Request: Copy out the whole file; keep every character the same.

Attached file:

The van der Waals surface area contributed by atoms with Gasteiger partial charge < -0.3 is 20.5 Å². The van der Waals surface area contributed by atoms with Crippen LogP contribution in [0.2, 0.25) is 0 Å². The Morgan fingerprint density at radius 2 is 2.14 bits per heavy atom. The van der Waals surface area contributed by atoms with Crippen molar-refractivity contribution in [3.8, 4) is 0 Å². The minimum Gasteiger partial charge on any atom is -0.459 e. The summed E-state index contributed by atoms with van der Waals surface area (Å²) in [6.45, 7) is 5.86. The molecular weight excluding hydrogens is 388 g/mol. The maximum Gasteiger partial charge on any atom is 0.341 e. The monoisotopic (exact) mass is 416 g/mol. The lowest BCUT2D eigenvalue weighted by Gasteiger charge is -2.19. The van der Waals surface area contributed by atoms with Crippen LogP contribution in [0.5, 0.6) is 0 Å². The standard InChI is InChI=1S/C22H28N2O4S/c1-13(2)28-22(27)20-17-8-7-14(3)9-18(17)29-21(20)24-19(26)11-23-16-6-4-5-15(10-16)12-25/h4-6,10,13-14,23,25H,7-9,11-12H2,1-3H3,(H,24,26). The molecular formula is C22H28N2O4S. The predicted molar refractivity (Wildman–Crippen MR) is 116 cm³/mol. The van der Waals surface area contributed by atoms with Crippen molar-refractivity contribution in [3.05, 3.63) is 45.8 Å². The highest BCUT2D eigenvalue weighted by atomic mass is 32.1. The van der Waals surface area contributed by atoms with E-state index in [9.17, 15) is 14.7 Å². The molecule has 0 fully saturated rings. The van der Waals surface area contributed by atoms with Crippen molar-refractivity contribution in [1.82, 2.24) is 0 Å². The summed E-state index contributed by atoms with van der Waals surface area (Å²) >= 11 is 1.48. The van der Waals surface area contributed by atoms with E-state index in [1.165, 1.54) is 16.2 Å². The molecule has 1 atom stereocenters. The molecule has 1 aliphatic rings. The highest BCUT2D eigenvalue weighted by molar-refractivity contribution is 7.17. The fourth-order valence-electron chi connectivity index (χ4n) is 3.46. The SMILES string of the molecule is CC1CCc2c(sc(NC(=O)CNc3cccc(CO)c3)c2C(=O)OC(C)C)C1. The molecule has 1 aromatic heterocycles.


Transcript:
The van der Waals surface area contributed by atoms with Gasteiger partial charge < -0.3 is 20.5 Å². The van der Waals surface area contributed by atoms with Crippen LogP contribution in [0.2, 0.25) is 0 Å². The Morgan fingerprint density at radius 2 is 2.14 bits per heavy atom. The van der Waals surface area contributed by atoms with Crippen molar-refractivity contribution in [3.8, 4) is 0 Å². The minimum Gasteiger partial charge on any atom is -0.459 e. The summed E-state index contributed by atoms with van der Waals surface area (Å²) in [6.45, 7) is 5.86. The molecular weight excluding hydrogens is 388 g/mol. The maximum Gasteiger partial charge on any atom is 0.341 e. The monoisotopic (exact) mass is 416 g/mol. The lowest BCUT2D eigenvalue weighted by Gasteiger charge is -2.19. The van der Waals surface area contributed by atoms with Crippen LogP contribution in [0.5, 0.6) is 0 Å². The standard InChI is InChI=1S/C22H28N2O4S/c1-13(2)28-22(27)20-17-8-7-14(3)9-18(17)29-21(20)24-19(26)11-23-16-6-4-5-15(10-16)12-25/h4-6,10,13-14,23,25H,7-9,11-12H2,1-3H3,(H,24,26). The molecular formula is C22H28N2O4S. The predicted molar refractivity (Wildman–Crippen MR) is 116 cm³/mol. The van der Waals surface area contributed by atoms with Crippen molar-refractivity contribution in [3.05, 3.63) is 45.8 Å². The highest BCUT2D eigenvalue weighted by atomic mass is 32.1. The van der Waals surface area contributed by atoms with E-state index in [9.17, 15) is 14.7 Å². The molecule has 0 fully saturated rings. The van der Waals surface area contributed by atoms with Crippen molar-refractivity contribution in [1.82, 2.24) is 0 Å². The summed E-state index contributed by atoms with van der Waals surface area (Å²) >= 11 is 1.48. The van der Waals surface area contributed by atoms with E-state index in [1.165, 1.54) is 16.2 Å². The molecule has 1 atom stereocenters. The molecule has 1 aliphatic rings. The highest BCUT2D eigenvalue weighted by molar-refractivity contribution is 7.17. The fourth-order valence-electron chi connectivity index (χ4n) is 3.46. The SMILES string of the molecule is CC1CCc2c(sc(NC(=O)CNc3cccc(CO)c3)c2C(=O)OC(C)C)C1. The molecule has 1 aromatic heterocycles.